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Supergirl Review: “Childish Things”

(Episode 1.10)

TV Reviews Supergirl
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<i>Supergirl</i> Review: &#8220;Childish Things&#8221;

We’re all guilty of hiding things. Facts about ourselves, skills we don’t want to own up to, feelings that make our lives complicated. But what’s the value in hiding? And how do we know what things hurt us when they’re hidden, and what things help us?

Supergirl doesn’t really have an answer for us, but it’s certainly an interesting question. Credit where credit is due: Supergirl excels at thematic writing. Posing a question or theme at the outset, and then working to pull A, B, C, and D plots, character development, and even dialogue together to address a specific idea is no easy task. This is particularly true because it does tend to muddy the waters. We often go to television for simple answers. Black & white guidance for a grey world can be comforting, encouraging, and even empowering. So what then, can we take from an episode that doesn’t just reinforce the popular opinion that we should be proud to be ourselves, to share who we really are with the world?

It really shouldn’t come as a surprise that “Childish Things” has less to do with the appearance of Toyman then it does with the concepts of hidden identities. The very first conversation between our leads features Hank shooting down Kara’s suggestion that he take up the mantle of J’onn J’onzz fulltime. What’s good for the pretty blond superhero isn’t necessarily good for the green, seven foot tall Martian. It’s not an unfair point, and one that tonight’s episode repeatedly returns too when Hank is pressed to use his powers.

Still we live in a world of show, don’t tell, so it shouldn’t come as a surprise to anyone that Hank is ultimately put in a position where using his powers is absolutely necessary. What’s perhaps less expected is that instead of feeling liberated by the opportunity to “be yourself”, Hank ends up violating his own moral code. He’s put between risking exposure or ruining someone else’s life, and in the end uses the very powers that make him unique and special to harm another person. You could argue that he didn’t have a choice in this matter, but in the end that’s not where Supergirl is aiming. For Hank, the simple act of being J’onn puts him in an untenable situation. Being himself is not only hard, it’s dangerous. He’s a time bomb waiting to go off; all it takes is the right combination of bad luck and lack of choice.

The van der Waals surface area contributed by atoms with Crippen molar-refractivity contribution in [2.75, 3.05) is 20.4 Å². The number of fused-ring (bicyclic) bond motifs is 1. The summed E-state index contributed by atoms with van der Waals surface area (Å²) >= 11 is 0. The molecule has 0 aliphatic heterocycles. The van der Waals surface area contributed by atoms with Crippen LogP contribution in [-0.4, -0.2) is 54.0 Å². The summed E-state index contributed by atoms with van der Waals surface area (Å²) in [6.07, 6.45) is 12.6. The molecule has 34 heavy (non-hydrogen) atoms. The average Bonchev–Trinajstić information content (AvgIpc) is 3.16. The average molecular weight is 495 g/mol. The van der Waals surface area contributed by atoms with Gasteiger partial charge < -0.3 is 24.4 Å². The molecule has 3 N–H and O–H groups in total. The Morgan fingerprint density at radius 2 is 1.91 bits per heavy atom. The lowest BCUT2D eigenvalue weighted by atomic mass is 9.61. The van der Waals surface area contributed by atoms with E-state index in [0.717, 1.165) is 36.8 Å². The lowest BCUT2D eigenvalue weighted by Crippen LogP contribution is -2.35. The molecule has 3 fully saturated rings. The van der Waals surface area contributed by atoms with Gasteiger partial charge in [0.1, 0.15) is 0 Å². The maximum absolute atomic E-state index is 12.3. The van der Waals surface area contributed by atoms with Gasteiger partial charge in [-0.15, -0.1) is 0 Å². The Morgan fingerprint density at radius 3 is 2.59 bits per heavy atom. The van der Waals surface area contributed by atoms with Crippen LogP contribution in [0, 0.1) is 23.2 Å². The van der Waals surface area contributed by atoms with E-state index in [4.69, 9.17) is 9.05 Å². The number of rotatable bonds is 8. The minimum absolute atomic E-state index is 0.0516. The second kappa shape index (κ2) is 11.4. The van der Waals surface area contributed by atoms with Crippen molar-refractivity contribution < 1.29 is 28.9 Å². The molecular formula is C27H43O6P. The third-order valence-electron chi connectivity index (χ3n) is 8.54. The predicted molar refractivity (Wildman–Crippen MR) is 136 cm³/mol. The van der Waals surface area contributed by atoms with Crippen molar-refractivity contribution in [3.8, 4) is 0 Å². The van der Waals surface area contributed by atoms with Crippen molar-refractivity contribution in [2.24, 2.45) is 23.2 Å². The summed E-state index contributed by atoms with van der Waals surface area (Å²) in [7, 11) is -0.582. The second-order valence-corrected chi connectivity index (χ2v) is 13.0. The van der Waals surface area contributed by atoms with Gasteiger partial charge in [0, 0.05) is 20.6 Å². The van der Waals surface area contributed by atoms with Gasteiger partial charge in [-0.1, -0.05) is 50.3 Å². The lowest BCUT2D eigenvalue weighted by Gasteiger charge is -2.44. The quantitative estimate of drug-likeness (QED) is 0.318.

It’s interesting to note that J’onn’s plot line is pretty much exactly Winn’s worst fear. While much of his story revolves around the danger of bottling up emotions and hiding who you are, just as frequently Winn talks about his fear that he himself is a time bomb. The reveal that the Toymaker is Winn’s father is certainly dramatic. I still want to know where anyone gets the parts to construct a murder yo-yo in prison. Still, it’s Winn’s own fear that, in being himself—in letting himself express strong emotions like anger and love—he will accidentally slip into his father’s insanity. Winn’s defense mechanism for this is to hide these aspects of himself, but it’s clear from his father’s own choices that hiding yourself away, “being a coward,” doesn’t protect you from anything. It simply makes the inevitable explosion all that more messy and volatile.

So we’re left with two opinions. Winn decides in the end that hiding himself isn’t helping. He does himself a credit by owning his emotions and his past, and gives himself greater control over his future by doing so. This is the convention we’re often advised towards. Be yourself, own your thoughts and feelings, and don’t fear what other’s knowing them will bring.

Then there’s option two. J’onn J’onzz, the last child of Mars, knows that his thoughts, feelings, and powers are dangerous. He believes he does more good to the world as Hank. And, really, who are we to disagree? We aren’t privy to all of J’onn’s life, and what uses of his powers we have seen do seem to fluctuate dramatically between helpful and harmful. So maybe it’s a good idea to hide away parts of yourself; those things that make it difficult to function in an already difficult world.

Supergirl isn’t ready to give us an answer just yet. Well, maybe there is a little bit of a hint. Kara and Alex may want to encourage all of their loved ones to be themselves, but there is a cost to that kind of exposure. Every once in a great while, some narcissistic scientist with ill-kept facial hair may just want to do you harm. And while it’s awesome to be able to be who you truly are, sometimes if you’re a superhero, being yourself can make you a moving target.

Katherine Siegel is a Chicago-based freelance writer and director and a regular contributor to Paste. You can find out more by checking out her website, or follow her on Twitter.

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